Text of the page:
I once learned a tool to help you determine who you should try to keep in an organization and who to let go. The tool is useful in selection processes and in all kinds of other situations. How does it work?

Take employees, for example. As an employer, first determine what you consider the two most important qualities or attributes for your employees. Think (for example in accountancy) about productivity and ability to develop or (in a store) about service orientation and accuracy. Then you determine for each employee whether they score high or low on these qualities. You write that down in a matrix. In the example of the accountant, the horizontal axis indicates the productivity (low or high) and the vertical axis the developability. You then get four boxes. You guessed it. Whoever scores low on both productivity and developability (“bottom left”) can be missed.

The same applies in the store for a low score for both service orientation and accuracy. After all, that person doesn’t perform anything and is also inaccurate. People who score high in the accounting firm on both productivity and developability (“top right”) are the stars in the firmament. So you need to pay a lot of attention to those. The same goes for the active and service-oriented salespeople in a store. Those are your stars there. And what to do with people who score mixed, so for example high on productivity but low on developability?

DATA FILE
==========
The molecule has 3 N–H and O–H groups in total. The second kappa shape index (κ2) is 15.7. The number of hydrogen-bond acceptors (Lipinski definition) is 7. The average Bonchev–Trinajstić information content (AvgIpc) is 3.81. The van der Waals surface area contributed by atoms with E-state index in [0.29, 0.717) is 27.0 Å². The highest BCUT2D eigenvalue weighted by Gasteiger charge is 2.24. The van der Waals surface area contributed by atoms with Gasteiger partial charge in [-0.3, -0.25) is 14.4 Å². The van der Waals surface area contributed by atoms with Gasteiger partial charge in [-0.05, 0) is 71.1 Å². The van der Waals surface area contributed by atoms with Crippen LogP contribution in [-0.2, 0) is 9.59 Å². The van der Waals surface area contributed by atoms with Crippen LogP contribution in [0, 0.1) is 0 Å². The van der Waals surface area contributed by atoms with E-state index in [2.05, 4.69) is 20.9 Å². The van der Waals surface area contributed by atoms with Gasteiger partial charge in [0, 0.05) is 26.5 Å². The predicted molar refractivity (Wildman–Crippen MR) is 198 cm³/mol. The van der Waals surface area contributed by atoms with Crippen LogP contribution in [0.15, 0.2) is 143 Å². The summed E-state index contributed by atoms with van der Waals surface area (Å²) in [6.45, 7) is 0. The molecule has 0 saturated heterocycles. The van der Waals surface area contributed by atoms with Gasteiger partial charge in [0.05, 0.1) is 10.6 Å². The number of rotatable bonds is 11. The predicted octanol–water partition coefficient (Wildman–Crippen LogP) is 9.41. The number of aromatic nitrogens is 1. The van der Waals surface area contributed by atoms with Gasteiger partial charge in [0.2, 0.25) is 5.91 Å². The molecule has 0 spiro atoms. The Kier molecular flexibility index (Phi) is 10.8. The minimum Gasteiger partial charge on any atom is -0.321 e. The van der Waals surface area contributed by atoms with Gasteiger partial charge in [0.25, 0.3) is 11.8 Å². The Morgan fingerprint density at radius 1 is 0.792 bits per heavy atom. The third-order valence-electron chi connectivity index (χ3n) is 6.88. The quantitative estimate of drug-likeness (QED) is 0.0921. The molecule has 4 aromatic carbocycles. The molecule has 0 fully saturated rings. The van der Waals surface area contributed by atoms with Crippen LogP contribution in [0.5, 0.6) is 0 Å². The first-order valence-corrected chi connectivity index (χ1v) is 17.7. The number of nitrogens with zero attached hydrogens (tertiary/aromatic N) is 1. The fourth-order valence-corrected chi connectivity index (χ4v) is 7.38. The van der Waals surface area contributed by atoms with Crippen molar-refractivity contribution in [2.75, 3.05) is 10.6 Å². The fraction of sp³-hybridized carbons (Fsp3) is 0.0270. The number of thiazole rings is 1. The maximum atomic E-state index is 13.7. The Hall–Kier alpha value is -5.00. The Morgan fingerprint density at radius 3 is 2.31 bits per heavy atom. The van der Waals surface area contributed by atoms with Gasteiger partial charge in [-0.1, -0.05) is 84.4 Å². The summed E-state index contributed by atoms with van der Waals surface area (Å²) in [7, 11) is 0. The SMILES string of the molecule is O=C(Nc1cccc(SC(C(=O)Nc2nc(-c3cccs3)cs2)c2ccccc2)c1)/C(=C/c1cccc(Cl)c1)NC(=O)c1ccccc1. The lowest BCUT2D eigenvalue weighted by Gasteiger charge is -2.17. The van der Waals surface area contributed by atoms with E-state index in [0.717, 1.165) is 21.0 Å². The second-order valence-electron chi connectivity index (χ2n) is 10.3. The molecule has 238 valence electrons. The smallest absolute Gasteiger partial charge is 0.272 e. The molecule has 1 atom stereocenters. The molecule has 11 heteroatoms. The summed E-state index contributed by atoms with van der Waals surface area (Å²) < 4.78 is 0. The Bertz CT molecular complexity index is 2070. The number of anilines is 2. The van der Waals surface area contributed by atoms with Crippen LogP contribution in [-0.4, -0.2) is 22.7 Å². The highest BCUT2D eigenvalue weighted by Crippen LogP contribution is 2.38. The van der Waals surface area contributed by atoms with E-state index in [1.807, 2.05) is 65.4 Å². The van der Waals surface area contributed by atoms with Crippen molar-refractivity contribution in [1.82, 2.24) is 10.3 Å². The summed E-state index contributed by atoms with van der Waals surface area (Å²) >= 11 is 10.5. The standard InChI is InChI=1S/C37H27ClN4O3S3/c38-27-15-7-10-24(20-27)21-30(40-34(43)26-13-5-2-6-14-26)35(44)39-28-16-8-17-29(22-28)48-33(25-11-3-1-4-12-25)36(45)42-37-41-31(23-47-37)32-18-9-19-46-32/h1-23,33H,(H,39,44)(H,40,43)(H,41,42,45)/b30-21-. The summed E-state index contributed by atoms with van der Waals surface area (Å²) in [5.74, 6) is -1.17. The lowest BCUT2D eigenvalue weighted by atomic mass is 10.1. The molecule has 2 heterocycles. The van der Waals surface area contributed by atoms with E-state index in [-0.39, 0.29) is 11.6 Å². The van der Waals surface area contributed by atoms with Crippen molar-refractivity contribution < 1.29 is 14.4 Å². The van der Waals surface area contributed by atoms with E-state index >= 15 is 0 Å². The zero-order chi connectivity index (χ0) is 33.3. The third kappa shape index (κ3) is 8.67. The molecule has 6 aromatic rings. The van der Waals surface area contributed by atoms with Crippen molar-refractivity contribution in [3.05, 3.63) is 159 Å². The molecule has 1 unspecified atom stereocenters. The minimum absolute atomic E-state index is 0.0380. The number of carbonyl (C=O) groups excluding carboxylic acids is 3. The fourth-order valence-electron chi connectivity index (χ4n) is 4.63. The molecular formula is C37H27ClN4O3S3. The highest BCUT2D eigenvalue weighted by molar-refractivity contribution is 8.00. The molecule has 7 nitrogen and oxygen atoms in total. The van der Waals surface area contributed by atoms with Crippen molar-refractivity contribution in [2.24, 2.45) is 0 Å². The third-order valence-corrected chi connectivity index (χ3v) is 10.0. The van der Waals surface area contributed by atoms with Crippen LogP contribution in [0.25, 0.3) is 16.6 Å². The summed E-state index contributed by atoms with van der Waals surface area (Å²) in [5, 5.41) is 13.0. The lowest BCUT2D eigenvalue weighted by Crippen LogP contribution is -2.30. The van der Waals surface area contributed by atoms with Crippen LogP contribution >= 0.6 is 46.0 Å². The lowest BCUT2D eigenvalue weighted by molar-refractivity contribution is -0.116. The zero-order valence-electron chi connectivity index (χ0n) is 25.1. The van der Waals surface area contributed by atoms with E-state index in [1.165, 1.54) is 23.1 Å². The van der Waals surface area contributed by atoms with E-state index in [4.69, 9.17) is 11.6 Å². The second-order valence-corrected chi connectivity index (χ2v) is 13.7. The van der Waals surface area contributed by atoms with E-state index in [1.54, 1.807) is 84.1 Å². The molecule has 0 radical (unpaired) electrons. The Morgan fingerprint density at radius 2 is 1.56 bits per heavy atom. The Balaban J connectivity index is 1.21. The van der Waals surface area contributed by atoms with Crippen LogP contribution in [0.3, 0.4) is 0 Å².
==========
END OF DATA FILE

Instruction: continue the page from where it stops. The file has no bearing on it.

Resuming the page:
In an accounting firm and a store you certainly need people who fall into this group. You then have to find work for them that they can do well and enjoy and then they will do fine (in that position). They will not become a group leader. And the fourth group, the people who score low on productivity but high on developability? Indeed, they need to be trained and developed. Now these are relatively random examples of characteristics, but of course you can fill in anything you want. Obviously, you can also use the tool as an employee to score employers.

I find this tool interesting because it gives a lot of insight very quickly. The punch line, of course, is that it is crucial which characteristics and qualities you find important for the development and growth of your organization and your people. So how the leadership makes these choices says a lot about the direction and culture of the organization. What do you consider important behaviors for your employees and colleagues?

It can’t hurt to apply this tool to directors themselves and their supervisory directors. What do you think is important for a director?

A number of qualities and characteristics speak for themselves in the case of a director, such as management qualities, authority, knowledge of the sector and perseverance. If he or she lacks these qualities, it is better not to start. These qualities however do not distinguish the director you want in your organization from any other director.

If you find it important that your directors are visionary and can bring the company to a better future, then that is an important distinguishing feature. The tool can also be useful to apply a mirror image to directors: formulate in advance what you absolutely do not want, for example, personal income-minded and egocentric. In that case you probably want your candidate to score low on both characteristics. The same applies to supervisory directors. List what supervisory directors are all about, for example, helicopter view, integrity, role stability and independence. Pick just two and design the most suitable matrix for your own board and for the individual supervisory directors on it. Give each supervisory director a place in the matrix.

Hopefully not too many will end up at the bottom left!

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